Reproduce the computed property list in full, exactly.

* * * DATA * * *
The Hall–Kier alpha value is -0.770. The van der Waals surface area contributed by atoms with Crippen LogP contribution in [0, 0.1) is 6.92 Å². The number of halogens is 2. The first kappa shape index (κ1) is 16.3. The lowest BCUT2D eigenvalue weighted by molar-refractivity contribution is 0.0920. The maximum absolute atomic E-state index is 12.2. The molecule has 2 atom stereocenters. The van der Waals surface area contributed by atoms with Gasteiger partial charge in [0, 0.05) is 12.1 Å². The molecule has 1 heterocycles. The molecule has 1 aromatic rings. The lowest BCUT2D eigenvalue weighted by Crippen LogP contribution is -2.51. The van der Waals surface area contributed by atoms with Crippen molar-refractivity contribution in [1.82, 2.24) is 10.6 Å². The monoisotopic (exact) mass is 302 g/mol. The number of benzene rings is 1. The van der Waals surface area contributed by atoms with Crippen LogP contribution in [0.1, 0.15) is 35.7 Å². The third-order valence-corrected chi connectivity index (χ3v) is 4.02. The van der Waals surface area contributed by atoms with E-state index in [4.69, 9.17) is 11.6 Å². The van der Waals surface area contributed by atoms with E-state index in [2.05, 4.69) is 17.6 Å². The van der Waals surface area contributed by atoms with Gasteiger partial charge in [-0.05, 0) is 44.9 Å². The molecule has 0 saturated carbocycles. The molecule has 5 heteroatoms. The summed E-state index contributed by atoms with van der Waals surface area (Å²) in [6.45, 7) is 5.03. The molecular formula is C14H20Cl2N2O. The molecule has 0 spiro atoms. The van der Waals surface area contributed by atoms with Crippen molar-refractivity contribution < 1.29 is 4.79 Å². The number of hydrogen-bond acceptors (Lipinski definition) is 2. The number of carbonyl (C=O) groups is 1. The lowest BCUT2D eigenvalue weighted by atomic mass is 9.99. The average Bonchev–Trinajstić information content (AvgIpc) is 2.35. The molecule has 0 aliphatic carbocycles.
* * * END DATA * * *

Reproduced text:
The Hall–Kier alpha value is -0.770. The van der Waals surface area contributed by atoms with Crippen LogP contribution in [0, 0.1) is 6.92 Å². The number of halogens is 2. The first kappa shape index (κ1) is 16.3. The lowest BCUT2D eigenvalue weighted by molar-refractivity contribution is 0.0920. The maximum absolute atomic E-state index is 12.2. The molecule has 2 atom stereocenters. The van der Waals surface area contributed by atoms with Gasteiger partial charge in [0, 0.05) is 12.1 Å². The molecule has 1 heterocycles. The molecule has 1 aromatic rings. The lowest BCUT2D eigenvalue weighted by Crippen LogP contribution is -2.51. The van der Waals surface area contributed by atoms with Crippen molar-refractivity contribution in [1.82, 2.24) is 10.6 Å². The monoisotopic (exact) mass is 302 g/mol. The number of benzene rings is 1. The van der Waals surface area contributed by atoms with Crippen LogP contribution in [0.1, 0.15) is 35.7 Å². The third-order valence-corrected chi connectivity index (χ3v) is 4.02. The van der Waals surface area contributed by atoms with E-state index in [4.69, 9.17) is 11.6 Å². The van der Waals surface area contributed by atoms with E-state index in [2.05, 4.69) is 17.6 Å². The van der Waals surface area contributed by atoms with Gasteiger partial charge in [-0.05, 0) is 44.9 Å². The molecule has 0 saturated carbocycles. The molecule has 5 heteroatoms. The summed E-state index contributed by atoms with van der Waals surface area (Å²) in [6.45, 7) is 5.03. The molecular formula is C14H20Cl2N2O. The molecule has 0 spiro atoms. The van der Waals surface area contributed by atoms with Crippen molar-refractivity contribution < 1.29 is 4.79 Å². The number of hydrogen-bond acceptors (Lipinski definition) is 2. The number of carbonyl (C=O) groups is 1. The lowest BCUT2D eigenvalue weighted by atomic mass is 9.99. The average Bonchev–Trinajstić information content (AvgIpc) is 2.35. The molecule has 0 aliphatic carbocycles.